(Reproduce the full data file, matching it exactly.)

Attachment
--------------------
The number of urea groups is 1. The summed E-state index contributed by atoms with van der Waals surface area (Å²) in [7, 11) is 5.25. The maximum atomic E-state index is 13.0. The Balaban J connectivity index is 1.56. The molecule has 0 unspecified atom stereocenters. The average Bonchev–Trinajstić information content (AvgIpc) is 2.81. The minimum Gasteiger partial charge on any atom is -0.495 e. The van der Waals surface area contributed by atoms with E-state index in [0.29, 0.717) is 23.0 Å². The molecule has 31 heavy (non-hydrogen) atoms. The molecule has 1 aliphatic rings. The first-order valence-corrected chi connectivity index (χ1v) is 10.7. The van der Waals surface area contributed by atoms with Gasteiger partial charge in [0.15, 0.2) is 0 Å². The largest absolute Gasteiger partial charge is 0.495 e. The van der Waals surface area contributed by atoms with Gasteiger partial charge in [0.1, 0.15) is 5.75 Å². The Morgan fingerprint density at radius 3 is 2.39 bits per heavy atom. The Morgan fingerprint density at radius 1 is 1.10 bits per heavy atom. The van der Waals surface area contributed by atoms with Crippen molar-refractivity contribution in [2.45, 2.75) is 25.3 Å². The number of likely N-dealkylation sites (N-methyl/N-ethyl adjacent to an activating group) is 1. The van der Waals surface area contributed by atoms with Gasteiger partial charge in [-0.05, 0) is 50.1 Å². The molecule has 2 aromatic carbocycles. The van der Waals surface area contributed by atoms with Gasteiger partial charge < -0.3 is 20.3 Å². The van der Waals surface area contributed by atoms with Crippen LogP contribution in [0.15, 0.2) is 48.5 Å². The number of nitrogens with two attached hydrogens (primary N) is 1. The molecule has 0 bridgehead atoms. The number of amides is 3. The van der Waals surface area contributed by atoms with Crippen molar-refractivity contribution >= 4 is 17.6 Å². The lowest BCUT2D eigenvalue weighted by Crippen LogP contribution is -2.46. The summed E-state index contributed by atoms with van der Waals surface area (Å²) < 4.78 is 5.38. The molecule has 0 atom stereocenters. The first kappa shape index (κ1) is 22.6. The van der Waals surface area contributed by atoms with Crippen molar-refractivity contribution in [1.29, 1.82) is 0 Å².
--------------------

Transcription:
The number of urea groups is 1. The summed E-state index contributed by atoms with van der Waals surface area (Å²) in [7, 11) is 5.25. The maximum atomic E-state index is 13.0. The Balaban J connectivity index is 1.56. The molecule has 0 unspecified atom stereocenters. The average Bonchev–Trinajstić information content (AvgIpc) is 2.81. The minimum Gasteiger partial charge on any atom is -0.495 e. The van der Waals surface area contributed by atoms with E-state index in [0.29, 0.717) is 23.0 Å². The molecule has 31 heavy (non-hydrogen) atoms. The molecule has 1 aliphatic rings. The first-order valence-corrected chi connectivity index (χ1v) is 10.7. The van der Waals surface area contributed by atoms with Gasteiger partial charge in [0.15, 0.2) is 0 Å². The largest absolute Gasteiger partial charge is 0.495 e. The van der Waals surface area contributed by atoms with Gasteiger partial charge in [0.1, 0.15) is 5.75 Å². The Morgan fingerprint density at radius 3 is 2.39 bits per heavy atom. The Morgan fingerprint density at radius 1 is 1.10 bits per heavy atom. The van der Waals surface area contributed by atoms with Crippen molar-refractivity contribution in [2.45, 2.75) is 25.3 Å². The number of likely N-dealkylation sites (N-methyl/N-ethyl adjacent to an activating group) is 1. The van der Waals surface area contributed by atoms with Gasteiger partial charge in [-0.05, 0) is 50.1 Å². The molecule has 2 aromatic carbocycles. The van der Waals surface area contributed by atoms with Gasteiger partial charge < -0.3 is 20.3 Å². The van der Waals surface area contributed by atoms with Crippen LogP contribution in [0.15, 0.2) is 48.5 Å². The number of nitrogens with two attached hydrogens (primary N) is 1. The molecule has 0 bridgehead atoms. The number of amides is 3. The van der Waals surface area contributed by atoms with Crippen molar-refractivity contribution >= 4 is 17.6 Å². The lowest BCUT2D eigenvalue weighted by Crippen LogP contribution is -2.46. The summed E-state index contributed by atoms with van der Waals surface area (Å²) < 4.78 is 5.38. The molecule has 0 atom stereocenters. The first kappa shape index (κ1) is 22.6. The van der Waals surface area contributed by atoms with Crippen molar-refractivity contribution in [1.29, 1.82) is 0 Å².